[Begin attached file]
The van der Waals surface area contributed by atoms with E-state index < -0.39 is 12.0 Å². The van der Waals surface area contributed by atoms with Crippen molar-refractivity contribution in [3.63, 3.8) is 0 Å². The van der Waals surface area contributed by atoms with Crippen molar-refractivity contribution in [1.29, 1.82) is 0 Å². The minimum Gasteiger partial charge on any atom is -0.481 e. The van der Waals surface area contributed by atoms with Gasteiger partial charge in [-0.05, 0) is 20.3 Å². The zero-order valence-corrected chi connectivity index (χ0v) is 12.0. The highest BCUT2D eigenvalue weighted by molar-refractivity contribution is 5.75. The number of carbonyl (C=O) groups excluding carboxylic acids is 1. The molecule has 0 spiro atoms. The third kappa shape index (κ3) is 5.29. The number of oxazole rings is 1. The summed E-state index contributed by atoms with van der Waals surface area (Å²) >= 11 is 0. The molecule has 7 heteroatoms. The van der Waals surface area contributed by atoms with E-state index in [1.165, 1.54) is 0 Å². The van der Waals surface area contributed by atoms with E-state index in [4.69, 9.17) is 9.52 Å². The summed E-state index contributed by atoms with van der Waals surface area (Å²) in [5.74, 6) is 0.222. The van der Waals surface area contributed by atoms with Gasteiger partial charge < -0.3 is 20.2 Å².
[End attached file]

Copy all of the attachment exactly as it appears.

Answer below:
The van der Waals surface area contributed by atoms with E-state index < -0.39 is 12.0 Å². The van der Waals surface area contributed by atoms with Crippen molar-refractivity contribution in [3.63, 3.8) is 0 Å². The van der Waals surface area contributed by atoms with Crippen molar-refractivity contribution in [1.29, 1.82) is 0 Å². The minimum Gasteiger partial charge on any atom is -0.481 e. The van der Waals surface area contributed by atoms with Gasteiger partial charge in [-0.05, 0) is 20.3 Å². The zero-order valence-corrected chi connectivity index (χ0v) is 12.0. The highest BCUT2D eigenvalue weighted by molar-refractivity contribution is 5.75. The number of carbonyl (C=O) groups excluding carboxylic acids is 1. The molecule has 0 spiro atoms. The third kappa shape index (κ3) is 5.29. The number of oxazole rings is 1. The summed E-state index contributed by atoms with van der Waals surface area (Å²) >= 11 is 0. The molecule has 7 heteroatoms. The van der Waals surface area contributed by atoms with E-state index in [1.165, 1.54) is 0 Å². The van der Waals surface area contributed by atoms with E-state index in [4.69, 9.17) is 9.52 Å². The summed E-state index contributed by atoms with van der Waals surface area (Å²) in [5.74, 6) is 0.222. The van der Waals surface area contributed by atoms with Gasteiger partial charge < -0.3 is 20.2 Å².